• Good for your heart
• Lowers your risk for developing type 2 diabetes
• Enhances your immune system
• Helps reduce likelihood of developing some degenerative bone diseases
• May help reduce the risk of certain cancers
• Improves sleep
• Improves mood and sense of well-being
• Can reduce some of the effects of aging
Walking to the Cross is a 40-day devotional designed for the Christian season of Lent. It invites you to make walking, reflecting and prayer a part of your daily Lenten practice. Check out this resource and others that include six week walking programs and accompanying devotions in the Our Store section of www.churchhealth.org.
If you have any questions, please contact one of the parish nurses. May you walk by faith and grow stronger spiritually and physically during this Lenten season.
CONNECTIONS FAIR - Update
By Rebekah Turnbaugh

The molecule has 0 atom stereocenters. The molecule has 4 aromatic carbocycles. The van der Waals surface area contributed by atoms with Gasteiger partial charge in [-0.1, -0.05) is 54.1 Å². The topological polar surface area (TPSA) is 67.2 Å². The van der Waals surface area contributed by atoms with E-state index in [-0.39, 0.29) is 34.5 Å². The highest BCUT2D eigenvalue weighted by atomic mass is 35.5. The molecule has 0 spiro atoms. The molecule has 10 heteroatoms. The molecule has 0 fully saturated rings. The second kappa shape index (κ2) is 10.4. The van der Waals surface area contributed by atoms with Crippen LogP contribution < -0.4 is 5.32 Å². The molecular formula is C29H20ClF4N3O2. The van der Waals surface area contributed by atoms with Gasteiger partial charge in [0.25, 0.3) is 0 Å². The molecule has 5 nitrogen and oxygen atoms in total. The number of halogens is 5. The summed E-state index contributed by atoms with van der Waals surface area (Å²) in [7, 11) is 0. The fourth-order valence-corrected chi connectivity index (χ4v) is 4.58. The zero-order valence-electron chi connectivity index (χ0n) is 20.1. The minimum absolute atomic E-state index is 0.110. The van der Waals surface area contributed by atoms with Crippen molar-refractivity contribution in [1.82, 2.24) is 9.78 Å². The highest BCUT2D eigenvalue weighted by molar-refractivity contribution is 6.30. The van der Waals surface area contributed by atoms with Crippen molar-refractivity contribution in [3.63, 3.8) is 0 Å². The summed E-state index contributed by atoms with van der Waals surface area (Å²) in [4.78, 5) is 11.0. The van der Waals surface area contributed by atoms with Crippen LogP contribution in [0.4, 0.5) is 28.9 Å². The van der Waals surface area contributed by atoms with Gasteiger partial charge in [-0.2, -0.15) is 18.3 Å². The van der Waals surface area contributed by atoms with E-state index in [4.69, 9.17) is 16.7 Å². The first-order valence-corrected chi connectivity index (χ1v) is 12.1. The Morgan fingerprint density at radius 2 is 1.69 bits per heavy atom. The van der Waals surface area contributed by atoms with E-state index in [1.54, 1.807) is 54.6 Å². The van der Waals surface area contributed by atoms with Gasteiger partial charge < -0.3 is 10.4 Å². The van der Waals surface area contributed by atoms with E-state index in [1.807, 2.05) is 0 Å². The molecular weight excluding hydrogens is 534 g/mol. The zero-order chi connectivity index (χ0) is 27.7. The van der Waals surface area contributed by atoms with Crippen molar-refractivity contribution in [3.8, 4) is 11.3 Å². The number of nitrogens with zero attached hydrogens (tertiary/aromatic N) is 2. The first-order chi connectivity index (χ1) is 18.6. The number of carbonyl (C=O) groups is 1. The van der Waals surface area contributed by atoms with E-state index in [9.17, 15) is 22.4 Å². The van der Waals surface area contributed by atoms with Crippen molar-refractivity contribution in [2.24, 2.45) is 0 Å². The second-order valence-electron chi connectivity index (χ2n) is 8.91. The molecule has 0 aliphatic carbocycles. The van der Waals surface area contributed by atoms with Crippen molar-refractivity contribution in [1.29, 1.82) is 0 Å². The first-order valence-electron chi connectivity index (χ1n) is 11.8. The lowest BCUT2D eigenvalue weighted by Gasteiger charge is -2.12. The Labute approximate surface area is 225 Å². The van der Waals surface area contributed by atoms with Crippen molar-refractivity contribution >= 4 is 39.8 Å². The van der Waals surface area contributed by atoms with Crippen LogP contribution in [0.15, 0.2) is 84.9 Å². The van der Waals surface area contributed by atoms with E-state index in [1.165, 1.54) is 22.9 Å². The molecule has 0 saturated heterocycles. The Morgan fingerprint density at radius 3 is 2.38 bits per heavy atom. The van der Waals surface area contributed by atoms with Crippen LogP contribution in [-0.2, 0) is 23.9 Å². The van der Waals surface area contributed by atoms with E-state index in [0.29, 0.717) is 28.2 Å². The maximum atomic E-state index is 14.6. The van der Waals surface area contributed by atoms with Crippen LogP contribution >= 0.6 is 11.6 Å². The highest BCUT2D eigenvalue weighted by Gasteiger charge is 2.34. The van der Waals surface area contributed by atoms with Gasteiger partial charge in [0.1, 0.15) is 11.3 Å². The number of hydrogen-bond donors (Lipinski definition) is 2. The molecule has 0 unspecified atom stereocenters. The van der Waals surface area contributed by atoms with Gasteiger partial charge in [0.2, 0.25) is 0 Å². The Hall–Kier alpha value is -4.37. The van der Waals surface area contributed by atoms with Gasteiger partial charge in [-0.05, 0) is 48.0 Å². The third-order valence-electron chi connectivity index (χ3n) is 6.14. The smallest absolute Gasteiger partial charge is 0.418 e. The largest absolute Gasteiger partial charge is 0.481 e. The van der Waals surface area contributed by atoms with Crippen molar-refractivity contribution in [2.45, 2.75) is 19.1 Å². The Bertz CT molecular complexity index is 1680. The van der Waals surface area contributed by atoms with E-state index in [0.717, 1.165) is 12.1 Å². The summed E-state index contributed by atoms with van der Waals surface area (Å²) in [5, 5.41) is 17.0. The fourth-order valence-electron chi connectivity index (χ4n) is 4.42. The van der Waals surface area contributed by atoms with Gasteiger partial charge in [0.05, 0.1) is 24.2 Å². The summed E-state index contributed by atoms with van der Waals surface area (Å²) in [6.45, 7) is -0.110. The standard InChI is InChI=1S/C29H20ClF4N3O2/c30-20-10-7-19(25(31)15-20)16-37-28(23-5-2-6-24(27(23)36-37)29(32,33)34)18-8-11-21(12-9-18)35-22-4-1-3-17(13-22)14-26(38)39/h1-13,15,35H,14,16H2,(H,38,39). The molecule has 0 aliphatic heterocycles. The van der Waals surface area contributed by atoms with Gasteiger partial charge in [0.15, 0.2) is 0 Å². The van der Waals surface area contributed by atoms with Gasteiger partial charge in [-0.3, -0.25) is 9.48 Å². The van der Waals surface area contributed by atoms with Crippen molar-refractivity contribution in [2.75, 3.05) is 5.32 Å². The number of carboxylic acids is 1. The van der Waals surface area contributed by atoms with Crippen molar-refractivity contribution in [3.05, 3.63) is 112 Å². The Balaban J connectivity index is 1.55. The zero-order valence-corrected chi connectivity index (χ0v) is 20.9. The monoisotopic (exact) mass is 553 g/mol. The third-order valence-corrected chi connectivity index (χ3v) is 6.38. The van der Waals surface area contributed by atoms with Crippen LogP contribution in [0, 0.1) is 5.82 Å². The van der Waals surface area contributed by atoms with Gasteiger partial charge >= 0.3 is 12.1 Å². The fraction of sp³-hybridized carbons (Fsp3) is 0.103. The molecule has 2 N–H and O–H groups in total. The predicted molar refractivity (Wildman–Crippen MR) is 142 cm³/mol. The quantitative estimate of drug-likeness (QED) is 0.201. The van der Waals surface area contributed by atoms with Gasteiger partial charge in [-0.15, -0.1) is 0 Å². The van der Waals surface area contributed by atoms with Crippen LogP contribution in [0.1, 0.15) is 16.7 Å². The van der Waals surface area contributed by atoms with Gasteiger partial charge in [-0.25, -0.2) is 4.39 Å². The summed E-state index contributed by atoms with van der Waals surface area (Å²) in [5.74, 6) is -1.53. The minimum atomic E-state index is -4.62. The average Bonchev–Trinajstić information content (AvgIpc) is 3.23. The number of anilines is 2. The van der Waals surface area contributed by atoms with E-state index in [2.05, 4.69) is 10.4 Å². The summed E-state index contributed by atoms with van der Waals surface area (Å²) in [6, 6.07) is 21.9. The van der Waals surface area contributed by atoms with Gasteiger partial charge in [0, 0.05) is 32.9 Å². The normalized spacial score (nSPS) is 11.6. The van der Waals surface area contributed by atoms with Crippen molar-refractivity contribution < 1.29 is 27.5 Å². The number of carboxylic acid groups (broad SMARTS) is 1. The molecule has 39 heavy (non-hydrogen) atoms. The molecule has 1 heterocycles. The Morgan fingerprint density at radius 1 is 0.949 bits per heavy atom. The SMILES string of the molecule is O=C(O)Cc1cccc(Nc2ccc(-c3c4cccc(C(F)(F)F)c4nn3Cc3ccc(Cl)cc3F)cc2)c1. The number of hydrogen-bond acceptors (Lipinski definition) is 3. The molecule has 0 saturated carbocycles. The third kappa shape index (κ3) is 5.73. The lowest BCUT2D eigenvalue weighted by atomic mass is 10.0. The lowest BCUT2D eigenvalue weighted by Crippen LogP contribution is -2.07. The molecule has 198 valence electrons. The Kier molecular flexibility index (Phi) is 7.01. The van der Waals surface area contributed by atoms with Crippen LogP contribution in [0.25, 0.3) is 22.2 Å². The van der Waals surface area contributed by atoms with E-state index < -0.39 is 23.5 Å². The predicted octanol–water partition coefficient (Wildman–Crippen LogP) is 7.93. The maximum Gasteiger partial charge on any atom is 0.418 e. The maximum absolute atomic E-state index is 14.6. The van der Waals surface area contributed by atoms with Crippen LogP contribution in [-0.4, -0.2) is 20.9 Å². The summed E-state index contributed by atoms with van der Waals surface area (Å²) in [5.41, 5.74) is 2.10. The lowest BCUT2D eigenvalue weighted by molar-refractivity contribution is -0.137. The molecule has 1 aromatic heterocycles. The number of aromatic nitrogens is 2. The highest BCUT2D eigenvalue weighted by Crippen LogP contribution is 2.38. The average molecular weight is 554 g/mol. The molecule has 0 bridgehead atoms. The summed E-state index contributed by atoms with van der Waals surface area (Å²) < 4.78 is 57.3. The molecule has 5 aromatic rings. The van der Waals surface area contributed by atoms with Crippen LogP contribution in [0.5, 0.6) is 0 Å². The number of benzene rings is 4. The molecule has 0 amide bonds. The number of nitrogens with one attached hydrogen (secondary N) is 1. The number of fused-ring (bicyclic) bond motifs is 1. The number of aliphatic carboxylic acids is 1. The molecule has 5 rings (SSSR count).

On Sunday, February 18, we held our first-ever Connections Fair! This was our attempt to connect people who are interested in small groups, with one another. Small groups are important at a church of this size because that is where deep relationship-building and intimacy can be formed and, at moments, small groups are also places where caretaking and healing can happen. And, they can also just be a lot of fun!
We had 44 people attend the Connections Fair, and an enthusiastic energy was felt in the room. After a brainstorming and matching exercise, we had nine new small groups formed and new people joining some of our existing groups. If you were unable to attend the fair, below is a listing of our current small groups and contact information should you wish to get more details or get connected.
Pre-existing small groups:
● St. John’s Women of the ELCA (WELCA)
Contact: Shelly Brassil, firstname.lastname@example.org, 916-429-1996